The Perpetual


Colonel Edward Throckmorton sat dumbstruck in his chair as he stared back and forth from Secretary Blumenfield's disapproving glare to Fulton Swiley's open greeting. He could not fully comprehend what was happening about him. Here he was sitting in this very room with the director of the Hasmoneans; an organization that he was told should probably never mess with him, but if it did, look out. He knew that they were into esoteric studies, but he had never would have guessed until today that they were involved in real werewolves. What had they done; what had Fulton Swiley done? Fulton Swiley, a futurist of some renown, was the head of the Hasmoneans. Fulton Swiley, a man who was famous for the one book that he had published, 'Cycles of the Universe: Science Rediscovering Myth', was responsible for this whole mess. That it was a man that he had respected only made things worse. How could he have used the lives on board that ship so recklessly? Then again, why had he been in the pressroom disguised so and why did he badger him with those questions. Just what was he doing?

Throckmorton had no idea, but whatever it was, he didn't like it. Anybody who used those under his command and endangered their lives needlessly was not a man that he wanted to trust. He certainly did not want to be congratulated on a job well done from one either! He shifted uncomfortably in his seat, glaring back at the pipe-smoking charlatan. Fulton Swiley seemed not to be concerned with his anger, though his face did droop a bit, and he sighed, glancing back at Blumenfield for a moment, before putting the pipe back in his mouth and puffing it a few more times; thin wisps of smoke were trailing from the corners of his mouth.

It appeared that Simmons was also confused as well with her hands resting in her lap and the one scratching underneath the cast on her leg. Her face did not move from Swiley's resting on it with worry and tension. He could see the lines creasing across her brow, her hand feverishly scratching at her leg to relieve some of her diffidence. Throckmorton wondered just what it was that the werewolf was worried about. Did she suspect that Swiley knew and was going to expose her? Well, it made sense, otherwise why would he have personally requested her presence. Just what would her life be like if everybody knew that she was a werewolf? There was that fame issue again. He had given fame to Havergal Rhodes and the others on board the Pytheas. They would be known as werewolves now and what more could he do in their lives? Would they be forever bugged by requests of young fools wanting to be werewolves too, without realizing what this would mean for their lives? Or would they be hated and shunned by every neighborhood and community they lived in; worse yet, would they be stoned or run out of town because people would fear them? His stomach curdled at the thought. He did not want to be responsible for such misery and rejection. How could anybody live like that?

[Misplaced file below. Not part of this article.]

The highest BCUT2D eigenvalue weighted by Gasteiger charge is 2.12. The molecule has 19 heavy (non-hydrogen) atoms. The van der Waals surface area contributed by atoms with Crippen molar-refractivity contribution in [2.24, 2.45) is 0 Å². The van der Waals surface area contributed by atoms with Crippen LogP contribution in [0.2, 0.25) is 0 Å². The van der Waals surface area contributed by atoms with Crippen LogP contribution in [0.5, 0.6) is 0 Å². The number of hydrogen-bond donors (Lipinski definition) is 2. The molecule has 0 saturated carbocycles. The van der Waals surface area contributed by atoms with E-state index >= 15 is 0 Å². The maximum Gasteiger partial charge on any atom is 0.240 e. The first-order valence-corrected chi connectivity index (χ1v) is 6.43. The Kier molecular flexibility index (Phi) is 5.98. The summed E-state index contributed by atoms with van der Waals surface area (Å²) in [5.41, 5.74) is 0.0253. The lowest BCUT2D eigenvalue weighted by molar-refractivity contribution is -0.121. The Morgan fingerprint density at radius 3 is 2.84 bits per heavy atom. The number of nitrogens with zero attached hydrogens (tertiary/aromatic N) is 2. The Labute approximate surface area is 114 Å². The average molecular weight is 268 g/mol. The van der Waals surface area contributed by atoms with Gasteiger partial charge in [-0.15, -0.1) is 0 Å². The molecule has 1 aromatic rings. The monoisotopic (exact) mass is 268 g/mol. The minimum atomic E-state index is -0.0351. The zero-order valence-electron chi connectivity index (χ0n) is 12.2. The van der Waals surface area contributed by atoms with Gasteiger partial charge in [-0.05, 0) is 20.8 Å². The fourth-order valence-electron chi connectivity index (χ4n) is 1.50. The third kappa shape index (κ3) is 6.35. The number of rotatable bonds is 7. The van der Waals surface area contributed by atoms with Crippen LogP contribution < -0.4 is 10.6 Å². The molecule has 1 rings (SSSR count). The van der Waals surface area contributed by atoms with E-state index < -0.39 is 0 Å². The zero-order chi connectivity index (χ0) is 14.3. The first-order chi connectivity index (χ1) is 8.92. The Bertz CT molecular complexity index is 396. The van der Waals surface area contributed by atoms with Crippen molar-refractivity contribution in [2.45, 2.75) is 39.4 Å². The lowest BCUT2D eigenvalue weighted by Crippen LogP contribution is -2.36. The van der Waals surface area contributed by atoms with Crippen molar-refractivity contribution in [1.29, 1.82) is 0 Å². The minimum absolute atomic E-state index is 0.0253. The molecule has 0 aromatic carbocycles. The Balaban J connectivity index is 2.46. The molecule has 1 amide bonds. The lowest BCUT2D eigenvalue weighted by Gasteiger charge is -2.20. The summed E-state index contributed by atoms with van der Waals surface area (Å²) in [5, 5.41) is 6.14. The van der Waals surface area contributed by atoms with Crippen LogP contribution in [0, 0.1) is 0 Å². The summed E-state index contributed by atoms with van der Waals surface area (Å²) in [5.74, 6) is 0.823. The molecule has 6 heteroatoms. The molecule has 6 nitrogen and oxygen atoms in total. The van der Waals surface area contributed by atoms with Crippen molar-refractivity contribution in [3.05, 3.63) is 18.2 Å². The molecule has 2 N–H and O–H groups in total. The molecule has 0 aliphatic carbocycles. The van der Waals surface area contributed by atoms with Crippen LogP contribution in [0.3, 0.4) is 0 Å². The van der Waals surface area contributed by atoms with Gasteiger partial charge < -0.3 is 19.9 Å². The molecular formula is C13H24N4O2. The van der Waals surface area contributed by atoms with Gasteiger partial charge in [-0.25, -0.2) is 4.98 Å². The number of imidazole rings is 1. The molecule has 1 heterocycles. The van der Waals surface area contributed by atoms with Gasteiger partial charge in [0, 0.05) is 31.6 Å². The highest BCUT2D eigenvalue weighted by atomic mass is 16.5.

Then again, it wasn't really his fault. This man, this one Fulton Swiley, sole director of the Hasmoneans, a secret government agency that is sanctioned by the Presidential Office itself, was ultimately responsible for this entire tragic affair. That was the truth, and that would be what he would tell himself no matter what happened.

Swiley held the pipe in one hand, glancing at it, turning it over, but not spilling any of the powder in the cup. Glancing back up at Throckmorton, the scientist smiled a wide grin, "You know, I wasn't sure if this would work, but I was determined to do what I could. You really helped me out there. I must thank you for it. Without you, I never would have been able to do it."

Throckmorton could smell the scent of the tobacco and blanched. What a disgusting habit that man had. "If you mean in turning all those people up on the Pytheas into werewolves, than I am sorry. I want no part of it."

Swiley pulled a small pouch out of his coat pocket, and up-ended it a bit into the cup of his pipe, and a black powder filled it up a bit. He then put the pack back, and drew out a small brass stopper and began tamping the powder down. He then flipped the top of the brass stopper up, and pressing a small button ignited a tiny flame. He held the flame into the cup for a moment, and then closed the stopper up again and put it back into the inside pocket of his tan coat. He took another deep breath of the pipe, and then blew a ring of smoke into the air. He smiled at seeing it and then remarked, his eyes still on the gaseous torus, "You know how long I've been practicing that trick? I think I'm finally getting the hang of it." Throckmorton didn't say anything, noting that Blumenfield was glancing at her wristwatch and Simmons was still scratching at her leg.

Swiley turned back to him finally, "Now, back to the topic at hand. I didn't come here just to congratulate you, and I certainly am not here to argue with you over the ethics of what has been done and who is to blame for it. I am here to bring you solutions to your problems, and possibly answers to your questions. You are probably wondering what is going on, and why werewolves really exist. Does that not strike you as something odd? Have you ever entertained the thought of werewolves being real before?"

"Maybe when I was a kid. I certainly haven't since then. That is until today. Now I don't think there is anyway to deny it."